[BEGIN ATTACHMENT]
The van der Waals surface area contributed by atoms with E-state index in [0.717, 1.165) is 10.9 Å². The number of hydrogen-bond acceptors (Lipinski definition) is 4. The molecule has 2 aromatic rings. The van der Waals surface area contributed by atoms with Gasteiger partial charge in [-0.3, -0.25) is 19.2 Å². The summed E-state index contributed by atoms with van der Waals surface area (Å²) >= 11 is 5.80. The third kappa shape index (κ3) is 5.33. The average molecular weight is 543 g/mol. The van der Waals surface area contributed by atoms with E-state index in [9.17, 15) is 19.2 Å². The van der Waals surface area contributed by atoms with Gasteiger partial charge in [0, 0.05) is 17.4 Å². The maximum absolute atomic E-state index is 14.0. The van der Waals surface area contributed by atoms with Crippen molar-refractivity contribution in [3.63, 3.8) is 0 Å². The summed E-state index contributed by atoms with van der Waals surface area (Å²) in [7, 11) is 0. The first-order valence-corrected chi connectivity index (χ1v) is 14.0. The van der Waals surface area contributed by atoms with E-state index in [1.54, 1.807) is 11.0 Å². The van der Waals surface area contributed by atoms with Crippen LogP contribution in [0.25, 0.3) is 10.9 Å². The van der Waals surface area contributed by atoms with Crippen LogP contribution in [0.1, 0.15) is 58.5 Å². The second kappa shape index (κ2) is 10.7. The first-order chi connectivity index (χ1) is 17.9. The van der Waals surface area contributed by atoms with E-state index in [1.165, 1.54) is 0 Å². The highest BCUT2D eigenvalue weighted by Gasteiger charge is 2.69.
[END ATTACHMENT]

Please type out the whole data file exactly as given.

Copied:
The van der Waals surface area contributed by atoms with E-state index in [0.717, 1.165) is 10.9 Å². The number of hydrogen-bond acceptors (Lipinski definition) is 4. The molecule has 2 aromatic rings. The van der Waals surface area contributed by atoms with Gasteiger partial charge in [-0.3, -0.25) is 19.2 Å². The summed E-state index contributed by atoms with van der Waals surface area (Å²) >= 11 is 5.80. The third kappa shape index (κ3) is 5.33. The average molecular weight is 543 g/mol. The van der Waals surface area contributed by atoms with E-state index in [9.17, 15) is 19.2 Å². The van der Waals surface area contributed by atoms with Gasteiger partial charge in [0, 0.05) is 17.4 Å². The maximum absolute atomic E-state index is 14.0. The van der Waals surface area contributed by atoms with Crippen molar-refractivity contribution in [3.63, 3.8) is 0 Å². The summed E-state index contributed by atoms with van der Waals surface area (Å²) in [7, 11) is 0. The first-order valence-corrected chi connectivity index (χ1v) is 14.0. The van der Waals surface area contributed by atoms with E-state index in [1.54, 1.807) is 11.0 Å². The van der Waals surface area contributed by atoms with Crippen LogP contribution in [0.25, 0.3) is 10.9 Å². The van der Waals surface area contributed by atoms with Crippen LogP contribution in [0.1, 0.15) is 58.5 Å². The second kappa shape index (κ2) is 10.7. The first-order chi connectivity index (χ1) is 17.9. The van der Waals surface area contributed by atoms with E-state index in [1.165, 1.54) is 0 Å². The highest BCUT2D eigenvalue weighted by Gasteiger charge is 2.69.